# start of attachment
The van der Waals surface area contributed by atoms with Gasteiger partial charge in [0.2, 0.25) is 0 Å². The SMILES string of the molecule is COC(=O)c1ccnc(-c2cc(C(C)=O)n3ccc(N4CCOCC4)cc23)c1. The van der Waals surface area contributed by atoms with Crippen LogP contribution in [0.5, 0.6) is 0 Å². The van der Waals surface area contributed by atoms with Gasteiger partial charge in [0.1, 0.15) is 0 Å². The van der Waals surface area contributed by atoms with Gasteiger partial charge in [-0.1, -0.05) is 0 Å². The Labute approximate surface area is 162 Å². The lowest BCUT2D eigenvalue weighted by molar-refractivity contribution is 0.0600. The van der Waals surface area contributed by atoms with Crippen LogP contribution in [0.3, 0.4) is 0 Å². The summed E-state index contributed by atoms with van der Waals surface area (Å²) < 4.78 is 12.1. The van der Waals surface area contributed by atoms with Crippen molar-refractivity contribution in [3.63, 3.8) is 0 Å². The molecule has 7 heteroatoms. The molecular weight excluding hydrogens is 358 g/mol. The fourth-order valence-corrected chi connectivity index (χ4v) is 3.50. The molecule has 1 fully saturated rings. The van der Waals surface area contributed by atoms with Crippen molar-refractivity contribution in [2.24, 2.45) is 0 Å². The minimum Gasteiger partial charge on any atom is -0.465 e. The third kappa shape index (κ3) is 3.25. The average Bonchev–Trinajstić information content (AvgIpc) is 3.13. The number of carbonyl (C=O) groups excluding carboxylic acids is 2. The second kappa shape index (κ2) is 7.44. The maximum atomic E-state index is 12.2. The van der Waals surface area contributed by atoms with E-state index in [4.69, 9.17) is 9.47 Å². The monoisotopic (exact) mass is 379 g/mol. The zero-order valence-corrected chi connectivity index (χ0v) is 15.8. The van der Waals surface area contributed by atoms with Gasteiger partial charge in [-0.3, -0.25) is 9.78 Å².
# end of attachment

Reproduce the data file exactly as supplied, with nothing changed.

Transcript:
The van der Waals surface area contributed by atoms with Gasteiger partial charge in [0.2, 0.25) is 0 Å². The SMILES string of the molecule is COC(=O)c1ccnc(-c2cc(C(C)=O)n3ccc(N4CCOCC4)cc23)c1. The van der Waals surface area contributed by atoms with Crippen LogP contribution in [0.5, 0.6) is 0 Å². The van der Waals surface area contributed by atoms with Gasteiger partial charge in [0.1, 0.15) is 0 Å². The van der Waals surface area contributed by atoms with Gasteiger partial charge in [-0.1, -0.05) is 0 Å². The Labute approximate surface area is 162 Å². The lowest BCUT2D eigenvalue weighted by molar-refractivity contribution is 0.0600. The van der Waals surface area contributed by atoms with Crippen LogP contribution in [0.3, 0.4) is 0 Å². The summed E-state index contributed by atoms with van der Waals surface area (Å²) < 4.78 is 12.1. The van der Waals surface area contributed by atoms with Crippen molar-refractivity contribution in [3.63, 3.8) is 0 Å². The molecule has 7 heteroatoms. The molecular weight excluding hydrogens is 358 g/mol. The fourth-order valence-corrected chi connectivity index (χ4v) is 3.50. The molecule has 1 fully saturated rings. The van der Waals surface area contributed by atoms with Crippen molar-refractivity contribution in [2.24, 2.45) is 0 Å². The minimum Gasteiger partial charge on any atom is -0.465 e. The third kappa shape index (κ3) is 3.25. The average Bonchev–Trinajstić information content (AvgIpc) is 3.13. The number of carbonyl (C=O) groups excluding carboxylic acids is 2. The second kappa shape index (κ2) is 7.44. The maximum atomic E-state index is 12.2. The van der Waals surface area contributed by atoms with E-state index in [4.69, 9.17) is 9.47 Å². The monoisotopic (exact) mass is 379 g/mol. The zero-order valence-corrected chi connectivity index (χ0v) is 15.8. The van der Waals surface area contributed by atoms with Gasteiger partial charge in [-0.3, -0.25) is 9.78 Å².